Sonya Fatah: I think what you're saying is the damage is done with the initial story, right? So how do you recover from that? Because enough people believe whatever was reported in that story, that taking it back is a whole other thing. But the point I was also trying to make, Vinita, is that the New York Times is the most successful digital publication in the United States. It assisted the United States in making a case to go to war in Iraq, even though both the cost of war from an economic perspective and the cost in terms of human lives overseas was so significant that even after that, the New York Times is able to build itself up as one of the most powerful publications in the U. S. So long term, I don't know what effect these things actually have. And I think it says something about power and how it can sustain itself over time. 

Vinita Srivastava: I somehow feel like they've lost a lot of trust with their readers, and I'm partly wondering about how they're going to build back up that trust. 

Asmaa Malik: I think that especially the actions against New York Times staffers who had signed a letter in support of Palestine, the disciplinary actions that are happening, are very telling. And most recently The Intercept just this week released the memo that very specifically banned, banned the phrases, ethnic cleansing, genocide, occupied territory. It's important that this reporting is being done because we need to peek behind that very powerful curtain.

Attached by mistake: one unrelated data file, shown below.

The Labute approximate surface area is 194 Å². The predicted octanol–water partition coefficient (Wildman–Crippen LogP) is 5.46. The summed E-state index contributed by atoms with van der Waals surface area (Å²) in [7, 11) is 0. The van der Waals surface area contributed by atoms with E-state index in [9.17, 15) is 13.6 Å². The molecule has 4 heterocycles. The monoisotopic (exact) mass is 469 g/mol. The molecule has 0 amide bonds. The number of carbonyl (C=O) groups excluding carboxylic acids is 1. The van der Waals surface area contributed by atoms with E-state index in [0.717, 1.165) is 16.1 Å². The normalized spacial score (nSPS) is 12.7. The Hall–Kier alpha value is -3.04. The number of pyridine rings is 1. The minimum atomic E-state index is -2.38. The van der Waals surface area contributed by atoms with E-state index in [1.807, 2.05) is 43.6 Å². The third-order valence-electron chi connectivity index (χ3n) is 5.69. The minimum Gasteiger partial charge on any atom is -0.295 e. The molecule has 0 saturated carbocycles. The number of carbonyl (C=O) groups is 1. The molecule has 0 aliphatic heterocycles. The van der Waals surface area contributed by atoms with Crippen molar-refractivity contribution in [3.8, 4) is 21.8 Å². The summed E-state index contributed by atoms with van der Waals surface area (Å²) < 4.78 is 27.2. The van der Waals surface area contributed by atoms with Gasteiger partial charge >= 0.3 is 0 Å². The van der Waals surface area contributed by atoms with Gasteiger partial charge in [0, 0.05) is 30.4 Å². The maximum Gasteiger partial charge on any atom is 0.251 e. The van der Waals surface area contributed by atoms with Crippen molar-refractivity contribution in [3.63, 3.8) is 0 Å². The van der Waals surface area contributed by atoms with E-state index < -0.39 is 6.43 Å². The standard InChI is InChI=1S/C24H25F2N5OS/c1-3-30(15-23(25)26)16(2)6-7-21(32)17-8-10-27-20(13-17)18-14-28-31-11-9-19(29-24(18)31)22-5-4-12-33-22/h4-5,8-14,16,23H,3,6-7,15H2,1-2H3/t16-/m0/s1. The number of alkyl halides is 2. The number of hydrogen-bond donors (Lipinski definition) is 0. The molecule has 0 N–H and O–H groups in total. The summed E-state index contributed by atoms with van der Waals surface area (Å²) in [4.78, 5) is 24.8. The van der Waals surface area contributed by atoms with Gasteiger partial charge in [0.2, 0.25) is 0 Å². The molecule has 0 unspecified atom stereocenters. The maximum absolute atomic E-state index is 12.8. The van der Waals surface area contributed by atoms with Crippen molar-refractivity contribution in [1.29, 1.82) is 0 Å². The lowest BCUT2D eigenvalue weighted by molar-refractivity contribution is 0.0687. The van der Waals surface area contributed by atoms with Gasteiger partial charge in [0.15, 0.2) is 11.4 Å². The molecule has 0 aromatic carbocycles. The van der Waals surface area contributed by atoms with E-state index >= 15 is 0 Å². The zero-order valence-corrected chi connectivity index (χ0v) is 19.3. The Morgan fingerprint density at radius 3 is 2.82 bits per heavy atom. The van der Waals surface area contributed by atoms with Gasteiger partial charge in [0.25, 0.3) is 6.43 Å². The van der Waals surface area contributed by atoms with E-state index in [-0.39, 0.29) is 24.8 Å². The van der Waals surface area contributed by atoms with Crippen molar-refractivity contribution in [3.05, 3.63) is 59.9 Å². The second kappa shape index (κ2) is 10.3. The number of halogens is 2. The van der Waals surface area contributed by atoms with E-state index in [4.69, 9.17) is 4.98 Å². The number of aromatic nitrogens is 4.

And I think that this is happening at the CBC. There was a retired professor who wrote to the public editor and said, um, you know, why are you using sympathetic language towards israelis who are killed, but not towards Palestinians. And the response, um, was they're killed from a distance and these people are killed up front. So if it's from a distance that it's more passive. I'm not quoting that, but that's essentially what the response was. So I think it's important that we remember that like, you know, our job as news consumers, also our job as journalism professors and educators and journalists, critical journalists, Is to push back, is to recognize that, you know, um, uh, it is to show what's actually happening in newsrooms. And I think that, um, I think that's happening a lot and I, and I think that that's really good. I'm glad to see more, you know, pushes for transparency, but definitely the, the disciplinary actions against journalists that are happening are really chilling and silenced from journalism organizations um, in Canada, specifically, who are concerned about human rights and freedom of expression in what's happening to journalists in Gaza. I expect more engagement and more, like, pushback, but I'm not seeing it in Canada.